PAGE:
The influence of certain religions in those latter regions is an important factor, said Ron Lesthaeghe, a Belgian demographer who is a visiting professor at the University of Michigan. "Evangelical Protestantism and Mormons," he said.


Christianity and Liberalism

As I've mentioned before, I am trying to find my place in the categorized, denominational, seeker-sensitive, relevant, smorgasboard of modern theology. I don't know where I belong, but I know where I don't.

My friend wrote a book review and I wanted to note his thoughts on Christianity and Liberalism ...
Read this book and it will change your world. Preach this and people will call you intolerant, narrow, and divisive. Great. Christianity is what it is. Being steadfast and faithful to the Word of God and to the doctrines it contains is not popular, but it is the difference between life and death. Jesus, Peter, and Paul were not tolerant or broad-minded when it came to what Christianity was (and is) and why it was necessary to believe certain things. Too many people today who call themselves Christians believe that they are believers and love Jesus. The problem is that they don’t hold to what the Bible states, and they believe in a Jesus that is not Biblical.


The Recipe For Kristin

3 parts Genius
2 parts Poise
1 part Charm

Splash of Attractiveness

Sip slowly on the beach

Ok, well that made me smile. I'm not sure I like the fact that there's only a splash of attractiveness, but hey... THREE parts genius aint so bad ;)


Works For Me - Books For Boys

This week at Shannon's, she's hosting Works For Me Wednesday Backwards Edition. Here we ask for your help. I'd like to know what your favorite books are for boys to read (grades 3 and 4.)

For Christmas, we gave our children these books and they have been totally worth the money. But, I know I'm going to need some other wholesome choices hanging around the house for my son to pick up. What do you suggest?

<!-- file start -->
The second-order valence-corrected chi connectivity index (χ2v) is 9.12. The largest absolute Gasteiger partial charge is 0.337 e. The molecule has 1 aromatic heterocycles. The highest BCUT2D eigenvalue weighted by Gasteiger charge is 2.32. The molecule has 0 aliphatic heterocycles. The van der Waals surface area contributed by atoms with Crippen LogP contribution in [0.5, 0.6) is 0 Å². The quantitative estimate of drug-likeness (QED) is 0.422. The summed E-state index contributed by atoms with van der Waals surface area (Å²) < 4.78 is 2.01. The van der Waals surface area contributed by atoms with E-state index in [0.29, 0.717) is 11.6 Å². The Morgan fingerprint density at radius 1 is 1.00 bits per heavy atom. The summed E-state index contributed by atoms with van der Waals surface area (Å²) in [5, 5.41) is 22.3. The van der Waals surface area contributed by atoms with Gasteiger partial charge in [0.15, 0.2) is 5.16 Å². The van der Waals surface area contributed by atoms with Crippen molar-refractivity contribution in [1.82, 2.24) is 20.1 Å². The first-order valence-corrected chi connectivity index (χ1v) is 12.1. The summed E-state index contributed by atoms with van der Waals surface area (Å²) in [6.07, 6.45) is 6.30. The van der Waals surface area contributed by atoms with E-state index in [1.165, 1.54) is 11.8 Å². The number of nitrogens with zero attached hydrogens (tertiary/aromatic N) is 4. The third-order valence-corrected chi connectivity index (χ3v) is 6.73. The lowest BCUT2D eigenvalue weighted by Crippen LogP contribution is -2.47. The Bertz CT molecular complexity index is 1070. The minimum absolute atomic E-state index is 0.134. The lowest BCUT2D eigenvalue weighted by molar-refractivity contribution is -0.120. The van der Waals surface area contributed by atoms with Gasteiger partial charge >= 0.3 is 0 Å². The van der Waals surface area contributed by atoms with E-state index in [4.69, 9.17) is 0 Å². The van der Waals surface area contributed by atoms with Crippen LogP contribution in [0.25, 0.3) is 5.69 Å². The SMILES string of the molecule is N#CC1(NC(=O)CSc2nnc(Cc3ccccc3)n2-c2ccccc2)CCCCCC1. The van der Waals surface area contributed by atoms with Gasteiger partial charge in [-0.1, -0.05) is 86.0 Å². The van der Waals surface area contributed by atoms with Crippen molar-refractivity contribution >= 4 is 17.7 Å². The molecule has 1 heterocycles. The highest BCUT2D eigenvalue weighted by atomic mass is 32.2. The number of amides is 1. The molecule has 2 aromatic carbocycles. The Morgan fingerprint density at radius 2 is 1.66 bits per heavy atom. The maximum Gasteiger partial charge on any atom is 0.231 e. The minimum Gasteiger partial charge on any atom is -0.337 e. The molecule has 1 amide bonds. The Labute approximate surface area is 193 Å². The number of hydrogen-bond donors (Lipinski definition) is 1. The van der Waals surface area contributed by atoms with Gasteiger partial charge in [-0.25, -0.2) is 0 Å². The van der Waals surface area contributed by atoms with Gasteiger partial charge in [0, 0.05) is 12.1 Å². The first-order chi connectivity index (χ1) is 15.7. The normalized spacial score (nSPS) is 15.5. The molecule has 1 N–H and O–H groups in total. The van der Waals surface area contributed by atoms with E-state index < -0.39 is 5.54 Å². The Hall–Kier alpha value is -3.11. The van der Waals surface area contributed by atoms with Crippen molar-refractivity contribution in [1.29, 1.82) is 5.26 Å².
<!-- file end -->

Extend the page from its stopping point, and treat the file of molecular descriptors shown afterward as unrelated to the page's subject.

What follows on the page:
All Done

I finally finished the last book in the novella series by Francine Rivers. She wrote 10 books in all: 5 about Biblical men and 5 about Biblical women. I just recently completed Silas. I am so glad I invested my time in these books. Even though they are a quick read, the books are full of thought-provoking dialogue that sends me back to Scripture time and time again.

The series on women featured historical fiction stories about Tamar, Rahab, Ruth, Bathsheba and Mary. The men had their turn with stories about Aaron, Caleb, Jonathan, Amos and Silas.

My favorite in the women's series was Tamar where I learned to not judge another culture. But then again, Rahab helped me learn about how God draws us all to Him, Ruth helped me learn about devotion, Bathsheba helped me learn about steadfastness, and Mary helped me learn about patience.

My favorite in the men's series was Caleb where I learned about submission. Aaron helped me learn about God's love, Jonathan helped me learn about ties that bind, Amos helped me learn about staying strong through the long-term, and Silas helped me learn about God's precious Word.

I was never intrigued by characters such as Amos and Tamar until I read these books. Now I think about them frequently. Thank you again, Mrs. Rivers for placing these centuries-old individuals into my everyday life. After I've read her books I see Scripture in a whole new light.


Huckabee On Education

Here is the transcript of an interview w/ Mike Huckabee by Terence P. Jeffrey. In the interview Huckabee specifically answers questions about his view of school vouchers, homeschooling, and teaching about God in the public schools. He sounds typically politically blah-blah, BUT he does answer the questions. I could do without all the self-promotion but I guess that's what running for President is about these days. May the Best Marketing Team win!